The paper states, “This study has been peer reviewed” and it looks as though the authors simply printed the reviewers’ comments in the discussion section. For instance,

Some may perceive this as an unfair comparison and would prefer that we had asked whether the addition of, for example, 7 sessions of naturopathic care to usual care reduced cardiovascular risk compared to the addition of 7 sessions with a family physician.

The authors also state that critics

might reasonably suggest that our design was unfair and was geared toward showing a benefit in the intervention group.

But they didn’t let such shortcomings stop them from making sweeping conclusions. Their results showed that people in the naturopathy group had a modestly lower 10-year cardiovascular risk score and slightly lower rates of metabolic syndrome than people in the control group. From this, the researchers conclude:

Our findings support the hypothesis that the addition of naturopathic care to enhanced usual care may reduce the risk of cardiovascular disease among those at high risk.

No, that’s not what this study found. The findings don’t support the hypothesis, they just don’t contradict it. An editorial by CMAJ editor Matthew B. Stanbrook MD PhD, gets to the heart of the matter.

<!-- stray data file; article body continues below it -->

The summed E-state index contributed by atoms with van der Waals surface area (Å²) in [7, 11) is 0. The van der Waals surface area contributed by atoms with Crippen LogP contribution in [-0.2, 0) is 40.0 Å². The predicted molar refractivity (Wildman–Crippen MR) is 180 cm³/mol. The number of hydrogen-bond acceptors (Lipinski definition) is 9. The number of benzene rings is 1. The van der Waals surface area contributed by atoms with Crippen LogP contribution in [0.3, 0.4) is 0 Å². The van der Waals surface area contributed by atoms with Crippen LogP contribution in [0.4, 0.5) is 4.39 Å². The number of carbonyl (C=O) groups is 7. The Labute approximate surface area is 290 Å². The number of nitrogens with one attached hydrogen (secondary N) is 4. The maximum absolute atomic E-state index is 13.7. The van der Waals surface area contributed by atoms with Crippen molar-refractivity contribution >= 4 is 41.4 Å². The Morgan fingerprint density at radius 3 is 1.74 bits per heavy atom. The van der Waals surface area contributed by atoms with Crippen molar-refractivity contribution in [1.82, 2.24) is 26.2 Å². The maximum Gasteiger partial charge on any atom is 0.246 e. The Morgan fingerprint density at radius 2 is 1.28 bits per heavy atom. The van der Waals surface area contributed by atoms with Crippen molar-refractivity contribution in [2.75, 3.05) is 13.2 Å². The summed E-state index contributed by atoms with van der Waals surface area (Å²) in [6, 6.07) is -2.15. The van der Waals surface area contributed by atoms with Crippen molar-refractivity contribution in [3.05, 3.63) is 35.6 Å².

To the extent that these may have driven the observed cardiovascular risk reductions, one might say that the intervention worked because the naturopaths were, in effect, practising medicine.

There is nothing about this study that proves that naturopathy, rather than increased interactions with a physician, produced the better outcomes in the treatment group. In his editorial, Stanbrook writes,

Physicians should hold complementary medicine accountable to scientific standards equivalent to — but not higher than — medicine itself. Consequently, medical journals must be open to publishing complementary medicine research that succeeds in meeting these standards. CMAJ, for one, will continue to do so.

I commend CMAJ for its willingness to publish research on complementary medicine. Scientific minds must remain open to the possibility that new evidence will support treatments that fall outside of the mainstream. But CMAJ has failed in its task to hold naturopathic medicine to scientific scrutiny. The problem with this study is not that the treatment being tested falls outside of standard practice, but that the experiment was not properly designed to test the hypothesis.


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7 thoughts on “This is what a meaningless study looks like.

  1. If you like this article, then you should read some of the works from Nassim Nicholas Taleb such as “Anti-Fragility” or “Fooled by Randomness”. Taleb’s latest book Anti-Fragility also talks a bit about how things are “proven” in science and medicine. Spoiler alert… many people who call themselves scientists make some very fundamental mistakes when they apply statistics to their works. Definitely worth reading !